- Meal preparation
- Meals On Wheels 5 days per week so you can work
- Family-provided meals 3 times per week
- Meals from friends and neighbors once per week
- Meals provided by you three times per week
- Ready-made meals as backup
- Money management
- Family helps with monthly bill payments and checkbook balances
- You drive your loved one to doctor’s appointments
- Rides from a friend, taxi, or rideshare as backup
- Medication management
- Prepackaged prescriptions provided and delivered by the pharmacy
- Scheduling activities
- You schedule appointments, keep communication lines open, manage your parent’s service schedule, arrange for relatives and volunteers to enter the house, and monitor who performs which task and when
Once you have this, you can break it down further and assign each task to a different family member or the care team, which could look like this:
- Family-provided meals
- You cook Monday, Tuesday, Thursday, Sunday
- Your spouse cooks Wednesday, Friday, and Saturday
- Your loved one keeps pre-made meals and takeout as backup
- You, your spouse, and your children help each Saturday
- You or your spouse, provided each Saturday
- Your spouse or delivery every Wednesday
- Doctor’s appointments and other transportation
- You, your spouse, a child who can drive, or a friend or relative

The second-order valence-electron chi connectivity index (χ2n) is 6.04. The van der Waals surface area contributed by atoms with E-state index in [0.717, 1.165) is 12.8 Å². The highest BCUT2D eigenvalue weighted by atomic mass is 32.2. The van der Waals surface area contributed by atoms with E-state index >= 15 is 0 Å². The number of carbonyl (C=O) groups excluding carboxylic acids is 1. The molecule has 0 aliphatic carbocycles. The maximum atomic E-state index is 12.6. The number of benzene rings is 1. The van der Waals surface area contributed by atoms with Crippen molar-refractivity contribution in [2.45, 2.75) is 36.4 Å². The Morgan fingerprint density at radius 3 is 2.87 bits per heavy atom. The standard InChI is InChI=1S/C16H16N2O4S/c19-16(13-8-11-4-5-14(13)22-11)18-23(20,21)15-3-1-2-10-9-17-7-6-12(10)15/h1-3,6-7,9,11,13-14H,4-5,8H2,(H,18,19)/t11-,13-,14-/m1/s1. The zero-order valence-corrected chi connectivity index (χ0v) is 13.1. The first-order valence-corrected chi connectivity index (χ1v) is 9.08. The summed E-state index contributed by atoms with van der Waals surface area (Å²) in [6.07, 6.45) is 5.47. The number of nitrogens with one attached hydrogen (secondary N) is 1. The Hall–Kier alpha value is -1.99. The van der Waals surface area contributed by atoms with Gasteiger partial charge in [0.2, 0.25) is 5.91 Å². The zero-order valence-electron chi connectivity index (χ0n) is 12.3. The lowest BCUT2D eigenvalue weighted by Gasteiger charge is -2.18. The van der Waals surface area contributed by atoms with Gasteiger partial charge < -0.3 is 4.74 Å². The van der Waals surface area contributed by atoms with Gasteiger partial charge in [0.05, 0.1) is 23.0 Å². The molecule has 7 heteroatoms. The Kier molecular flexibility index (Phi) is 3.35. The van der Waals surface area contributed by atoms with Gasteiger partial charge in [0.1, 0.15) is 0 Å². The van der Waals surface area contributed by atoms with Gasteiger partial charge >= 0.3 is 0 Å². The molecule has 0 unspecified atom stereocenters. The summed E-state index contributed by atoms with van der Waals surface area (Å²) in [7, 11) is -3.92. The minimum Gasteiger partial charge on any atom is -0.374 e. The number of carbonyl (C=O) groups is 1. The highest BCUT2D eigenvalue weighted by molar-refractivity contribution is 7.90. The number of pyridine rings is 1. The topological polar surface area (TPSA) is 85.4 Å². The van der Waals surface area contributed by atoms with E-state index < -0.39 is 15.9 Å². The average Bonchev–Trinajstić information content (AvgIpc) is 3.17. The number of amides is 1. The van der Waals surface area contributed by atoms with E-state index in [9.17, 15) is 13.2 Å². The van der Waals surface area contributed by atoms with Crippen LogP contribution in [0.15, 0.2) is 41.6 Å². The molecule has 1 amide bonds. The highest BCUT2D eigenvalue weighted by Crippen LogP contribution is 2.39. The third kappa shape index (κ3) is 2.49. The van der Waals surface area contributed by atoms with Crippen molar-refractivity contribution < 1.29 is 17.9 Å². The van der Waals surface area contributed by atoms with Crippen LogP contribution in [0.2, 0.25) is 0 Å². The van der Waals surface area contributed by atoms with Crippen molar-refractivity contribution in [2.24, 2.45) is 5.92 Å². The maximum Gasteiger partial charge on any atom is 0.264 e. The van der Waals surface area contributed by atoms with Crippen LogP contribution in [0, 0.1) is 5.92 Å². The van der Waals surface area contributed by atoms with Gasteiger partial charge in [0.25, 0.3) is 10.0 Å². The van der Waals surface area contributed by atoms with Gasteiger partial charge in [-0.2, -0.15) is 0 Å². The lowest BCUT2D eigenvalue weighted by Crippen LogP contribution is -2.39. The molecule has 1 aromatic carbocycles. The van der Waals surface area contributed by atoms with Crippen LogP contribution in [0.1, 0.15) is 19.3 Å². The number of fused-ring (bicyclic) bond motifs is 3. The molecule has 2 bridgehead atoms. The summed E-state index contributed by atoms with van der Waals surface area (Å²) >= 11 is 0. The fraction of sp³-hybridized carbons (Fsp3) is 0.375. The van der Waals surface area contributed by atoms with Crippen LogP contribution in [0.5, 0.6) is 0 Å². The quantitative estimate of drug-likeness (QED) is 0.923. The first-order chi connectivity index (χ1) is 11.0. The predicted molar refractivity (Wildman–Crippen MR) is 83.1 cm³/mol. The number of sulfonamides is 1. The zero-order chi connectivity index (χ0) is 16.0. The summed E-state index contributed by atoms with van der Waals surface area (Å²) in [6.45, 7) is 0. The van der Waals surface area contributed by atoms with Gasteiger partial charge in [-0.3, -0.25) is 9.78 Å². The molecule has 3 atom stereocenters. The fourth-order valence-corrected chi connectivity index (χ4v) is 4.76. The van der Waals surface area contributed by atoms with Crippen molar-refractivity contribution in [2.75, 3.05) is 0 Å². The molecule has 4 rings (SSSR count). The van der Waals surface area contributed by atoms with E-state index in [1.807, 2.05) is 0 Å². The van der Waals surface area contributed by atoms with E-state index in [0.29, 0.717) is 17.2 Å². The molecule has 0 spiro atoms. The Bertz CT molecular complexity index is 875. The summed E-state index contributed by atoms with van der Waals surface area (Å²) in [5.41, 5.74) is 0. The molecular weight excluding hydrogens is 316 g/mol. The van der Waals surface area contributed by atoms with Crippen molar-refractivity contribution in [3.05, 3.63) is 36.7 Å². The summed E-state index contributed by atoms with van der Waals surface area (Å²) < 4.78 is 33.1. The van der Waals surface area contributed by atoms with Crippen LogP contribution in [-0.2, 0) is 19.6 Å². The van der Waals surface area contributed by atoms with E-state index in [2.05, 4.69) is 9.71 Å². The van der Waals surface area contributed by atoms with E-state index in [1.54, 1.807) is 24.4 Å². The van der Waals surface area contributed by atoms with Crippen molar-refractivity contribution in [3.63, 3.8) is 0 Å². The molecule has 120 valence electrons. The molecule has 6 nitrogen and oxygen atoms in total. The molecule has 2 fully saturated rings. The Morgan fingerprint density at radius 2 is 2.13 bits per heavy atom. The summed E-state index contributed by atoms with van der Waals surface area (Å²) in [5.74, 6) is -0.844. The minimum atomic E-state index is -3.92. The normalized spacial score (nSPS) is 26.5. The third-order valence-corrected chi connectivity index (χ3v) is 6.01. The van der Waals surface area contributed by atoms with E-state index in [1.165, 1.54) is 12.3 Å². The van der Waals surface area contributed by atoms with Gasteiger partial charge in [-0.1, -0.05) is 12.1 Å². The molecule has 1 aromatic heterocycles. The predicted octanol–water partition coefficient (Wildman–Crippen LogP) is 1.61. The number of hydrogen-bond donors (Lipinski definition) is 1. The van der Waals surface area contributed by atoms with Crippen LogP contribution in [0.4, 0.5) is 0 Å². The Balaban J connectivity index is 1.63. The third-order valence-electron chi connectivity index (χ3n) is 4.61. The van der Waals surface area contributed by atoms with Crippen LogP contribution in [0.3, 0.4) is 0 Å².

- Taxis and rideshares as backup
Of course, your plan could look different. But this template is an excellent place to start and can make it easier to become an organized caregiver.
Meetcaregivers Can Help You Make A Caregiver Care Plan
Becoming a family caregiver isn’t always easy. But with a well-thought-out caregiver care plan and team on your side, you’ll be ready to overcome any obstacles that come your way.
For more information or to learn about hiring a caregiver through our agency, call 1-888-541-1136 or reach out online.
- “Making a Caregiving Plan.” Making a Caregiving Plan | Help for Cancer Caregivers, www.helpforcancercaregivers.org/content/making-caregiving-plan.
- May-Chibani, Leslie. “InfoCenter.” CareGiving MetroWest, www.caregivingmetrowest.org/InfoCenter/Skill-Building-for-Caregivers/How-to-Develop-a-Care-Plan.
- Palmer, John. “Creating A Caregiver Plan In 7 Simple Steps.” Elder Care Direction, Elder Care Direction, 3 Apr. 2019, www.eldercaredirection.com/creating-a-caregiver-plan-in-7-simple-steps/.